The World Health Organization reports viral Hepatitis, which kills nearly 1.5 million people a year, could be eliminated. In marking World Hepatitis Day (July 28), WHO says intensifying testing, prevention and treatment efforts is key to tackling one of the world’s most serious diseases.
Viral hepatitis is a largely neglected disease. This may seem strange as this dangerous alphabet of infectious diseases - Hepatitis A,B,C,D, and E - kills nearly as many people as does HIV/AIDS. Hepatitis B and C are most well known and justifiably feared because they cause chronic liver cirrhosis and liver cancer, very often leading to death.
Hepatitis B is transmitted from an infected mother to her newborn baby, contact with infected blood and unprotected sex. Injected drug users are most at risk from Hepatitis C as the disease is spread through the unsafe sharing of needles.
Samuel So, a liver transplant surgeon at Stanford University in the United States, said prevention was the best cure for liver cancer as there was no effective chemotherapy to treat this disease, which is the second leading cause of cancer deaths after lung cancer.
Despite this, he said viral Hepatitis could be beaten - a view confirmed by health ministers who attended this year’s World Health Assembly. He called on countries to step up their activities now to eliminate these deadly diseases.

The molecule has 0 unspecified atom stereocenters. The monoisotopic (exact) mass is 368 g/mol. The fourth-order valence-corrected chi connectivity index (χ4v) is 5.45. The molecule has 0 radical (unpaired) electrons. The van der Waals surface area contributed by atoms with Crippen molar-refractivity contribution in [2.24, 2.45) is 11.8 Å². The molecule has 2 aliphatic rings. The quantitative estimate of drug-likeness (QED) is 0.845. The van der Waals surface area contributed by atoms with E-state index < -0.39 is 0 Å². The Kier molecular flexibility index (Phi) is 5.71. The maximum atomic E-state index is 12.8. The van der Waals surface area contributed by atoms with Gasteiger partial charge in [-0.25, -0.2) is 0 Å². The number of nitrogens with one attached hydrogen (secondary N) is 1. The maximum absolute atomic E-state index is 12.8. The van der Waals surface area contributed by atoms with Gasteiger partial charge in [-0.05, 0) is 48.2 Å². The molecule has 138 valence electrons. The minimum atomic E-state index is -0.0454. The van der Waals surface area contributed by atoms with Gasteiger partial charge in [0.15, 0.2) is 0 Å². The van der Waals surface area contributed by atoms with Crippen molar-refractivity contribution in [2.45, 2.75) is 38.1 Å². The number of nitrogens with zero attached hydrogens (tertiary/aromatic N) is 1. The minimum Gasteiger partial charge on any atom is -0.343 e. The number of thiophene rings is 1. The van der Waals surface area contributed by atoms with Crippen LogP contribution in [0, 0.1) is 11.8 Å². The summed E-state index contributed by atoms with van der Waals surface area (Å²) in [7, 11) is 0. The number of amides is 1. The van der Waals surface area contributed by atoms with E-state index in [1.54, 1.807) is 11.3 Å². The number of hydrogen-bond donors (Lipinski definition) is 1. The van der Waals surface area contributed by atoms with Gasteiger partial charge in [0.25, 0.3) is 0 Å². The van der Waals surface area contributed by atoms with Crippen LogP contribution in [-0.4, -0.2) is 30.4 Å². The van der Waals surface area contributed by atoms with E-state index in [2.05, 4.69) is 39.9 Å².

“We have a very effective vaccine for 30 years to prevent the future burden of Hepatitis B so they do not develop chronic Hepatitis and subsequent liver cirrhosis and liver cancer…In addition, there are now very effective drugs to treat chronic Hepatitis B, which is as simple as a pill a day and, like HIV, you can prevent disease progression to cirrhosis and liver cancer,” he said.
The World Health Organization reports more than one half billion people around the world are living with chronic viral hepatitis. About two-thirds of global deaths occur in Asia. The virus also is common in African countries.
Most people with hepatitis do not know they are infected. Symptoms usually appear decades after serious liver disease already has set in. This is why WHO urges governments to invest in effective prevention measures.
Nevertheless, Head of WHO's Global Hepatitis Program, Stefan Wiktor, said people have reason to be optimistic as great advances are being made in new treatments.
“Much of the recent excitement in the area of Hepatitis is because of the therapeutic revolution in Hepatitis C. We have a number of new medicines that have either been approved or a lot more that are about to be approved, which is really revolutionizing how we treat Hepatitis. It is shortening the course of treatment to as little as 12 weeks and in the future maybe even shorter. It is no more injections. These drugs are safe and they cure almost everybody - like 90-95 percent of people are cured,” said Wiktor.
But, money is a problem. Patients in the United States have to pay $84,000 for a 12-week course of treatment. Dr. Wiktor agreed this price was out of reach for most people in the world, especially in developing countries. However, he said he expected the price to come down rapidly.
He noted just last month, Egypt negotiated an agreement with the manufacturer to receive the drug at a cost of $900 per patient for the 12-week course of treatment.